Well, hello again!

Welcome to part two of our How To Write a Decent Sales Email series.

Today, we're talking about Interest.

(Previously we talked about getting Attention, and if you haven't read that, you can do so right here.)

Interest can be a confusing little minx, and it's the easiest to screw up of our AIDA quadrangle because it's the hardest to define.

Attention? You just have to get noticed.

Desire? Well, that's fairly self-explanatory.

Action? Perhaps tricky to convince, but simple to comprehend.

But interest is the yin to the other components' yang.

It's ephemeral and wispy and subjective.

The other three are loud and intense and sometimes aggressive.

But interest? Interest is different.

And because it's different, people really screw it up. They tend to do so in a few common ways.

They'll merge it with attention and turn their email into an outright spectacle. All flashing lights and not an interesting word uttered.

(All mouth and no trousers! All hat and no cattle! All wax and no wick! Somebody, please, stop me.)

Alternatively, they skip interest altogether and move straight into desire. Skipping interest and trying for desire off the hop does not work in dating and it doesn't work in sales emails.

Or they put all their focus on action! action! action! which is about as effective as proposing marriage before your beloved is 100% sure of how to spell your first name.

Now obviously the whole sales email thing falls apart if the prospect isn't interested, so let's get that party started now.

The first thing you need to know about interest is this:

Remember earlier when we said that Attention was relative? Well…

What is interesting is SUBJECTIVE.

Not only is it subjective, it's subject to environmental factors.

If Dave has offered to whisk you away for a romantic weekend on the Cote d'Azur and you just got your book contract signed, nothing I can say will interest you in the slightest.

I MIGHT get your attention, but your interest is off the table.

On the other hand, if you're putting off filling out your tax forms, my video detailing my first year of adventures in amateur pig husbandry will rivet you for as long as your laptop battery will sustain you.

So know that going in. You can't interest all people, and you can't interest any one person on any given day. It's never totally within your control. Beware of anyone who implies that it is.

The second thing you should know about interest is this:

By the time you're writing a sales email, the easiest time to do it has already passed.

Generating interest is tricky for a lot of reasons, and as an ittybiz owner, it's probably easier achieved by branding than it is by copywriting.

Copywriting can feel kind of hard, and some people find it intimidating.

Being a reasonably likeable, consistent human being seems perhaps less so.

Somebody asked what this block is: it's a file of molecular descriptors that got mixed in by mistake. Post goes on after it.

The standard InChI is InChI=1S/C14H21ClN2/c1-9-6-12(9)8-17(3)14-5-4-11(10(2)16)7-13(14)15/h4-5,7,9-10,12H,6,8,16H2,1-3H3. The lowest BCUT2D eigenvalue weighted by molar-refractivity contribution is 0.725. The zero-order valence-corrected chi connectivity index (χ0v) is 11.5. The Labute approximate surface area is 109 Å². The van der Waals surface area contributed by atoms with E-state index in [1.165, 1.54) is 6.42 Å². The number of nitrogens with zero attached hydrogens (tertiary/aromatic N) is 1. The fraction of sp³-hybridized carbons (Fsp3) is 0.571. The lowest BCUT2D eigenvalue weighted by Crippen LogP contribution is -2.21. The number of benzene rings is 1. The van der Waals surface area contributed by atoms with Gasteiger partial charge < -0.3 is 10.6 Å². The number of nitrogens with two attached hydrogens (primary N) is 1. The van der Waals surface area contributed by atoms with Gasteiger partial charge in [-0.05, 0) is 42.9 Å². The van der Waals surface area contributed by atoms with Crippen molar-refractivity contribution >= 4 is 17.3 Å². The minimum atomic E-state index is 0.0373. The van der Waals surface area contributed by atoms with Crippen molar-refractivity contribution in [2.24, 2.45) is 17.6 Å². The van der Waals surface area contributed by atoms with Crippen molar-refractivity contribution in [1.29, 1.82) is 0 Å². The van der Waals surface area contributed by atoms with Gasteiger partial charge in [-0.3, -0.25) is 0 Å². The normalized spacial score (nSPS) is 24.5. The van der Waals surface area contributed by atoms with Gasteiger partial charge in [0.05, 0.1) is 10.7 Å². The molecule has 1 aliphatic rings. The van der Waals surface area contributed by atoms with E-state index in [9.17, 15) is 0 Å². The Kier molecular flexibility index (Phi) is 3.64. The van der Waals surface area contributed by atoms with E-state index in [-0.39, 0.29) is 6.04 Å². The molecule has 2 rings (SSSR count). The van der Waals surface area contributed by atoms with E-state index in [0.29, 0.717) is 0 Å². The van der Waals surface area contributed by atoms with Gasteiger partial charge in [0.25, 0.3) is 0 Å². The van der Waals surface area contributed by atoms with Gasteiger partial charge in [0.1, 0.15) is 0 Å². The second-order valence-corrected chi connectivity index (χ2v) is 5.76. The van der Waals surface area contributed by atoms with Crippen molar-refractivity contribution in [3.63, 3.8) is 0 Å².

So in my opinion, it's a lot easier, simpler and more sustainable to gain interest through name recognition and consistency than it is through relying on a fascinating email campaign.


Because the easiest way to generate interest is to already have interest.

You know how it takes money to make money? Yeah, it takes interest to make interest.

(IttyBiz, your one-stop-shop for Zen koans.)

One of the things we mentioned yesterday in getting Attention is this little line right here:

“It only really gets my attention if I'm looking for it.”


So, theoretically, if one were to consciously encourage people to look for the emails one sent, then maybe they might be more inclined to look for them.

And if they were actively engaged in the process of looking for something, it wouldn't be that much of a stretch to assume they might be interested in it?

See? You're getting it already.

So the first and easiest way to get people interested in what you're doing is to generate interest ahead of time.

Some ways you can do this:

  • Write a series. Like this one!
  • Make a promise. “Tomorrow, we're going to talk about XYZ. Watch for it.”
  • Create rituals, routines and traditions. Every Monday is naked podcast day! Every Black Friday, IttyBiz has a huge sale! (See what I did there?)
  • Anchor back to old stuff. By mentioning old stuff, (like “remember three weeks ago when we talked about ABC?”) you encourage people to look for NEW stuff because you're indicating they're going to need to remember it later. “Previously on Farscape…”

Calmly generating interest ahead of time is by far the easiest way to ensure you have their interest when you need it. You can never totally ensure it, but that's probably your best shot.

It's not the best way – there is no best way – but it really is the easiest, and it requires no copywriting knowledge whatsoever.

That said, there are plenty o' things you can do in and around the email itself.